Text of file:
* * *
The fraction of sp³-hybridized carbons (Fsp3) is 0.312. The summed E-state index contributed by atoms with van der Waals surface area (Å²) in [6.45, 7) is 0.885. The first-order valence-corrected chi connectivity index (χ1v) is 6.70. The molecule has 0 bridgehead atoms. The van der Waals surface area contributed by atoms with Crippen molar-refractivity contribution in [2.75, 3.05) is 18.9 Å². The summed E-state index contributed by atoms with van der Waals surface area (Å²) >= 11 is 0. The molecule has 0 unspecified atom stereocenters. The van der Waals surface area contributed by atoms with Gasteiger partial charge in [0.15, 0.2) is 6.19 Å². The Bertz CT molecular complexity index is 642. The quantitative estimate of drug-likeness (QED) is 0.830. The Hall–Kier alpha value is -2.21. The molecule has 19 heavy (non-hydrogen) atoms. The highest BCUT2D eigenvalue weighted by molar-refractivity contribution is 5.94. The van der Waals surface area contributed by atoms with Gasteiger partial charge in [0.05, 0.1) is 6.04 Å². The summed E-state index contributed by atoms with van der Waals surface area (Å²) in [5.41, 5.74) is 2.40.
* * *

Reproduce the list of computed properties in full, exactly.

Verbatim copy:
The fraction of sp³-hybridized carbons (Fsp3) is 0.312. The summed E-state index contributed by atoms with van der Waals surface area (Å²) in [6.45, 7) is 0.885. The first-order valence-corrected chi connectivity index (χ1v) is 6.70. The molecule has 0 bridgehead atoms. The van der Waals surface area contributed by atoms with Crippen molar-refractivity contribution in [2.75, 3.05) is 18.9 Å². The summed E-state index contributed by atoms with van der Waals surface area (Å²) >= 11 is 0. The molecule has 0 unspecified atom stereocenters. The van der Waals surface area contributed by atoms with Gasteiger partial charge in [0.15, 0.2) is 6.19 Å². The Bertz CT molecular complexity index is 642. The quantitative estimate of drug-likeness (QED) is 0.830. The Hall–Kier alpha value is -2.21. The molecule has 19 heavy (non-hydrogen) atoms. The highest BCUT2D eigenvalue weighted by molar-refractivity contribution is 5.94. The van der Waals surface area contributed by atoms with Gasteiger partial charge in [0.05, 0.1) is 6.04 Å². The summed E-state index contributed by atoms with van der Waals surface area (Å²) in [5.41, 5.74) is 2.40.